• Björkstén, Sofie (2011)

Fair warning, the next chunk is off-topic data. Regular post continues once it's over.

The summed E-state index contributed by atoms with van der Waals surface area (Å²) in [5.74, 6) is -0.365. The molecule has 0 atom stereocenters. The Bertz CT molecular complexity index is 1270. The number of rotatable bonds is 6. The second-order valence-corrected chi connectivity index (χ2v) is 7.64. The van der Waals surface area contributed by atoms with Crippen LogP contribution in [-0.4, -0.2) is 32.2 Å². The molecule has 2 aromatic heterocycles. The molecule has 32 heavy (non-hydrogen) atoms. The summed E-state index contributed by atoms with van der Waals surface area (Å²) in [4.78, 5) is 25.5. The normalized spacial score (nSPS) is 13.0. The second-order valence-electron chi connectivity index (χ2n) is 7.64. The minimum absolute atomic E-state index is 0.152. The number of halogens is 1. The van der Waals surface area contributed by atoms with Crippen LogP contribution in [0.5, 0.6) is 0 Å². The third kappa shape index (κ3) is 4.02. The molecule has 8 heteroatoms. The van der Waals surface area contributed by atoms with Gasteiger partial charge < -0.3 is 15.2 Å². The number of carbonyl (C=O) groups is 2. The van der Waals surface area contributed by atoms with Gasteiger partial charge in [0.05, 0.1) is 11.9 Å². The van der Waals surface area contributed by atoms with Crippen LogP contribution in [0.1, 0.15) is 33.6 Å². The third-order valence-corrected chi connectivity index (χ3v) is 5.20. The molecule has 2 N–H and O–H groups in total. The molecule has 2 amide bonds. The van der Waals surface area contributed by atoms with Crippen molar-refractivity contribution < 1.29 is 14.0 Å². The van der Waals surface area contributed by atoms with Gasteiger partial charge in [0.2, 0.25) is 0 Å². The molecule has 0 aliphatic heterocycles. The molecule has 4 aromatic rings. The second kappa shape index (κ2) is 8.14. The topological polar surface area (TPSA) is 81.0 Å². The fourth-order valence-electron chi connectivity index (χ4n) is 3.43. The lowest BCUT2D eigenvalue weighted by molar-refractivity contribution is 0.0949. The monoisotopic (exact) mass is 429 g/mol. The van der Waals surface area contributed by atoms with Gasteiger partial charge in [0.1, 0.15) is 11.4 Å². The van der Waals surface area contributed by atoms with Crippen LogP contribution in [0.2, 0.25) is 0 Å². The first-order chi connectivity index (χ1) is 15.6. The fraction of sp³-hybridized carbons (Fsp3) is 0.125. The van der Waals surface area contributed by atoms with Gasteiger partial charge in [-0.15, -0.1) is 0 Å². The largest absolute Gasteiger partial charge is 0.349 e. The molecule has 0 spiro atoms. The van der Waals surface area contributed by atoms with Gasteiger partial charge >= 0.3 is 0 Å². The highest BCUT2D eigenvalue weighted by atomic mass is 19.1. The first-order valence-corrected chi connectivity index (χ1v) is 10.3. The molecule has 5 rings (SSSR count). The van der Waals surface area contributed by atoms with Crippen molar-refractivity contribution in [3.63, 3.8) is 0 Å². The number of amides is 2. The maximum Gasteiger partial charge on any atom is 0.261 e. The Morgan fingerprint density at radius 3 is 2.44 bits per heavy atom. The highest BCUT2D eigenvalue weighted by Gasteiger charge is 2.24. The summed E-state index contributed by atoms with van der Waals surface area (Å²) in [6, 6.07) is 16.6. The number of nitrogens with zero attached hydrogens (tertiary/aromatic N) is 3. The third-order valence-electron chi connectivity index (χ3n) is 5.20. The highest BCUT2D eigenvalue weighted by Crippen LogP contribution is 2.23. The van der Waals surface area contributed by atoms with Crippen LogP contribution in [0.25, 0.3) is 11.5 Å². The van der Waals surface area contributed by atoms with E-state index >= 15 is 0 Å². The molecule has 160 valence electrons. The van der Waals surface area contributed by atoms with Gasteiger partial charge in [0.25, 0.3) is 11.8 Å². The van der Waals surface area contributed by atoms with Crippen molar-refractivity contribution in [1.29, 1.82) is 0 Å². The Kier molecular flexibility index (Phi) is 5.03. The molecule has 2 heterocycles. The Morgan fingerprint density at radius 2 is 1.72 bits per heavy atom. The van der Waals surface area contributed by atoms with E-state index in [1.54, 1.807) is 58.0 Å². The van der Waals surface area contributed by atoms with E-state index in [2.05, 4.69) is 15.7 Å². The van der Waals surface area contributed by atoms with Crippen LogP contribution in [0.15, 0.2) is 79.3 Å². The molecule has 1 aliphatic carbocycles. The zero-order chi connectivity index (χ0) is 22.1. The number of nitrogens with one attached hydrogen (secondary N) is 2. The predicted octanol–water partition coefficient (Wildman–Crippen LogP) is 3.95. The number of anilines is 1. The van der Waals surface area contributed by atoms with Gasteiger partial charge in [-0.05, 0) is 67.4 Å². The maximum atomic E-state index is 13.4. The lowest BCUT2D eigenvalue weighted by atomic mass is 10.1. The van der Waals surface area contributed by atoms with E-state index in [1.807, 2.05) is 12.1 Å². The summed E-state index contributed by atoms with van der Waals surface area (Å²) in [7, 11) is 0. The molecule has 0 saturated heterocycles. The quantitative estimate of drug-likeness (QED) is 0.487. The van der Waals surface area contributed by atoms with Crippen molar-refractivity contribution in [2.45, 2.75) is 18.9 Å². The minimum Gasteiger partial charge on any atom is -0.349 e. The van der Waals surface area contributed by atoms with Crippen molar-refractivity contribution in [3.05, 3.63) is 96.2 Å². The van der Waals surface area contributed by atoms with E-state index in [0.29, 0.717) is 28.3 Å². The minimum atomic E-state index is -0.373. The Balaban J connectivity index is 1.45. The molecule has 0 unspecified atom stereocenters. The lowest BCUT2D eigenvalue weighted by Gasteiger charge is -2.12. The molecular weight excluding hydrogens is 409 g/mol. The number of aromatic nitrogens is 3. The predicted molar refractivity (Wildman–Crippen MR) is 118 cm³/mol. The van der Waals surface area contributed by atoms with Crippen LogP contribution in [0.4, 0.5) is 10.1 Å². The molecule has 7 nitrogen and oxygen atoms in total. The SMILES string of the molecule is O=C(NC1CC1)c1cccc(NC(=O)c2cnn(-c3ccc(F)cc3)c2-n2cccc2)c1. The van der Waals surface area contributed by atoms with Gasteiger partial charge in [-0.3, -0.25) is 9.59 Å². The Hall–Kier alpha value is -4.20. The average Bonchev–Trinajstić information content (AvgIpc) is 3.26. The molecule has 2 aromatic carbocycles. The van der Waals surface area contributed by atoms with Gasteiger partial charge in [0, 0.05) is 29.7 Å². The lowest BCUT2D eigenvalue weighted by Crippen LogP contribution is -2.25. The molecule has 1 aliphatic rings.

Angiogenesis, the formation of new blood vessels from preexisting vascular network, is an essential process during tumor development. Growing tumors secrete different growth factors that induce angiogenesis, of which vascular endothelial growth factor (VEGF) is predominant. Angiogenesis inhibitors act either by blocking the extracellular bindning of growth factor to its receptor by monoclonal antibodies or by blocking the intracellular signalling pathway by small-molecule agents. The small-molecule agent sunitinib is a multitargeted tyrosine kinase inhibitor that has antiangiogenic and antitumor activities due to the selective inhibition of several tyrosine kinase receptors. Sunitinib is approved for treatment of gastrointestinal stromal tumors, renal cell carcinoma and pancreatic neuroendocrine tumors. Known side effects are hypertension, cardiotoxicity and renal damage. These toxic effects are due to sunitinibs "off-target" toxicity, which occurs when a tyrosine kinase inhibitor causes adverse effects via inhibiton of a kinase not intended to be a target of the drug. For example inhibition by sunitinib of AMPK, a kinase that plays key roles in maintaining metabolic homeostasis in the heart, accounts in part for the toxicity seen in cardiomyocytes exposed to sunitinib. By achieving a better understandning of what causes the side effects it could be possible to develop treatments that reduce off-target effects. Caloric restriction is one nonpharmacological approach that has been shown to have beneficial effects on the heart partly by activating sirtuins. Sirtuins regulate a diverse array of cellular functions, including metabolism, gene transcription, cell division and cellular stress response. The aim for this study was to investigate whether caloric restriction improves sunitinib-induced cardiovascular toxicity and renal damage in rats, and to study activated cellular pathways. In this study 40 spontaneously hypertensive rats (SHR) and 10 normotensive Wistar-Kyoto (WKY) rats were used. They were divided into groups depending on treatment; I WKY control, II SHR control, III SHR + caloric restriction 70 %, IV SHR + sunitinib 3 mg/kg and V SHR sunitinib 3 mg/kg + caloric restriction 70 %. The follow-up period was eigth weeks. Blood pressure was messured weekly, metabolic cages were used week 4 and week 8 for urine samples, echocardiography was performed the last week and vascular response was studied at the end. The proteins Sirt1 and AMPK in heart were investigated by Western blot and the amount of the marker of macrofage ED1 in kidney by immunohistochemistry. Based on this study it was observed that the dose 3 mg/kg sunitinib was well tolerated in rats because it did not cause more extensive hypertension, worse hypertrophy or renal damage compared to untreated SHR groups. This study also showed that short-term caloric restriction has beneficial cardiovascular effects.